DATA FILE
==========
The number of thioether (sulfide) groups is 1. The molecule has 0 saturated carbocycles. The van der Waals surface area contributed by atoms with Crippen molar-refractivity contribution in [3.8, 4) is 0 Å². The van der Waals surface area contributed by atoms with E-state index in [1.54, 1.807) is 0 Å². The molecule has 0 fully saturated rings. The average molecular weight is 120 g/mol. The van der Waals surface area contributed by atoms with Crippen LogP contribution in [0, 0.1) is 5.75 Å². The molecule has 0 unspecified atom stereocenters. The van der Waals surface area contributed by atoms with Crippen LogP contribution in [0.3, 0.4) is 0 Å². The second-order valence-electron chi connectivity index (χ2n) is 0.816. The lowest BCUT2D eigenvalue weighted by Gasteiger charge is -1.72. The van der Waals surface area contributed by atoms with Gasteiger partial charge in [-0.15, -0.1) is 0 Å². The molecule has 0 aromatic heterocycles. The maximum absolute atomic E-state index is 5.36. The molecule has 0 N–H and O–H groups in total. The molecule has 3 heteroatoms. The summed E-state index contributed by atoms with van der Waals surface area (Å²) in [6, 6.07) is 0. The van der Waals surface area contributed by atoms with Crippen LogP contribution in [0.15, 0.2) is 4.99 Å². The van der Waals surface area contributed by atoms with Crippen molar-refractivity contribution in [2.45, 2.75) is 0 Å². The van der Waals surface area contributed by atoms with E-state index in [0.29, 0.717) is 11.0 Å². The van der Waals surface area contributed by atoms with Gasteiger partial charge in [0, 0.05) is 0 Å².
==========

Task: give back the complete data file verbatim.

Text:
The number of thioether (sulfide) groups is 1. The molecule has 0 saturated carbocycles. The van der Waals surface area contributed by atoms with Crippen molar-refractivity contribution in [3.8, 4) is 0 Å². The van der Waals surface area contributed by atoms with E-state index in [1.54, 1.807) is 0 Å². The molecule has 0 fully saturated rings. The average molecular weight is 120 g/mol. The van der Waals surface area contributed by atoms with Crippen LogP contribution in [0, 0.1) is 5.75 Å². The molecule has 0 unspecified atom stereocenters. The van der Waals surface area contributed by atoms with Crippen LogP contribution in [0.3, 0.4) is 0 Å². The second-order valence-electron chi connectivity index (χ2n) is 0.816. The lowest BCUT2D eigenvalue weighted by Gasteiger charge is -1.72. The van der Waals surface area contributed by atoms with Gasteiger partial charge in [-0.15, -0.1) is 0 Å². The molecule has 0 aromatic heterocycles. The maximum absolute atomic E-state index is 5.36. The molecule has 0 N–H and O–H groups in total. The molecule has 3 heteroatoms. The summed E-state index contributed by atoms with van der Waals surface area (Å²) in [6, 6.07) is 0. The van der Waals surface area contributed by atoms with Crippen LogP contribution in [0.15, 0.2) is 4.99 Å². The van der Waals surface area contributed by atoms with Crippen molar-refractivity contribution in [2.45, 2.75) is 0 Å². The van der Waals surface area contributed by atoms with E-state index in [0.29, 0.717) is 11.0 Å². The van der Waals surface area contributed by atoms with Gasteiger partial charge in [0, 0.05) is 0 Å².